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Veterinary Forum February 2008 (Vol 25, No 2)

Cardiology update: canine heart failure

by Sophia Yin, DVM, MS (Animal Science)

    Drug advertisements and pharmaceutical representatives frequently paint a product picture that seems too good to be true. In the case of pimobendan, a cardiac drug that was recently released on the US market as Vetmedin (Boehringer Ingelheim Vetmedica), the hype appears to be backed by results.

    "Pimobendan is a great drug for congestive heart failure," says Lori Siemens, DVM, DACVIM (Cardiology), from Sacramento, Calif. Craig Maretzki, VMD, MS, DACVIM, an internist at San Francisco Veterinary Specialists, agrees: "I have seen a number of patients that had been near death do well on it."

    Pimobendan is a drug that is useful in the treatment of canine congestive heart failure (CHF) secondary to dilated cardiomyopathy (DCM) and chronic degenerative valvular disease. The drug has a dual mechanism of action: It increases myocardial contractility primarily by increasing troponin C's sensitivity to calcium, and it promotes vasodilation by inhibiting phosphodiesterase (PDE) III. It is the first positive inotrope and vasodilator (inodilator) licensed for use in dogs.

    According to Sonya Gordon, DVM, DVSc, DACVIM, a board-certified cardiologist and assistant professor in the department of small animal clinical sciences at Texas A&M University, College Station, pimobendan already had an established track record when it was considered for US licensure.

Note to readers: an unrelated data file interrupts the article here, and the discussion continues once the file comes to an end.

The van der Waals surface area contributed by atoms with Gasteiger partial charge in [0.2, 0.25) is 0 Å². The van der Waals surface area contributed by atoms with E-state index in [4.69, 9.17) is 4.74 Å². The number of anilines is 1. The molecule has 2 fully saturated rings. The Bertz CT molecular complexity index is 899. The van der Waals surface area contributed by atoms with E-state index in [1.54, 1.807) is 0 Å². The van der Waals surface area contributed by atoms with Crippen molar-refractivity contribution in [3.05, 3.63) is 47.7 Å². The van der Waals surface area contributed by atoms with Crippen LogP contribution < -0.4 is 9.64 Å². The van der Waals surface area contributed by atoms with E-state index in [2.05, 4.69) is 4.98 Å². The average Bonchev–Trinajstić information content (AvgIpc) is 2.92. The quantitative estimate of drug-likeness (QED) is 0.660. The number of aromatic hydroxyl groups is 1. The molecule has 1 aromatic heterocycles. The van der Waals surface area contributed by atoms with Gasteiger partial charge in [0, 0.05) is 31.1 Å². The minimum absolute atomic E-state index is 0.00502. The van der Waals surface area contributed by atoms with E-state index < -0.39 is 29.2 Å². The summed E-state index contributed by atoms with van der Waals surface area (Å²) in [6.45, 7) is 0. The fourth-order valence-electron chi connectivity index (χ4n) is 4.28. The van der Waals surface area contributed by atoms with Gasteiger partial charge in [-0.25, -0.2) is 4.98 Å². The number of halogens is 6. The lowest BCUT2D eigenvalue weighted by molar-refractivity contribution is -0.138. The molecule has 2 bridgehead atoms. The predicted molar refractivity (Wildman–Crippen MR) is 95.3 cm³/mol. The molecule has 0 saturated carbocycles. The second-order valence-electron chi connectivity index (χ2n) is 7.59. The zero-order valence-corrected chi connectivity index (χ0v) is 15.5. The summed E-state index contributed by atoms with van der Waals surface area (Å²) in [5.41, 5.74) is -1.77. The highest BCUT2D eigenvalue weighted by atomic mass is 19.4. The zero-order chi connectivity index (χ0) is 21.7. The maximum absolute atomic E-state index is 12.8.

"Pimobendan was developed in the 1980s and has been licensed for use in dogs on an international basis for about 8 years. As a result, a body of literature has already been peer reviewed telling us it is safe, well tolerated and efficacious in dogs with heart failure," Gordon explains.

    Although pimobendan was only recently licensed in the United States, Gordon and her associates at Texas A&M University started using the drug 7 years ago and have treated more than 350 dogs with it. A 1998 report from Britain, published in 2002 in the Journal of Veterinary Internal Medicine,1 demonstrated the drug's effectiveness in Doberman pinschers and cocker spaniels with heart failure attributable to DCM, and this report was enough to catch Gordon's attention.

    "At the time," she says, "I had three patients I was particularly attached to: Jake, a Dalmatian; Digger, a Border collie; and Woody, a Cavalier King Charles spaniel. Jake had DCM, and the other two had chronic valve disease. All three dogs were receiving four to six medications and had end-stage refractory heart failure."

    Gordon says that the owners of all three pets were willing to do anything for their dogs, so she decided to try pimobendan. "We obtained an FDA compassionate release to use the drug and started the dogs on it. When the dogs stabilized, the owners were ecstatic — dogs that were at their end had been rescued by pimobendan."

    Multipronged drug protocol the best

    Initially, Gordon and her associates used the drug on a case-by-case basis when conventional drug therapy failed. As additional studies released from Europe, Japan and the United Kingdom showed the usefulness of pimo­bendan in the treatment of canine heart failure, the cardiologists at Texas A&M decided not to wait for all other treatments to fail but instead to start using it when dogs first presented with heart failure.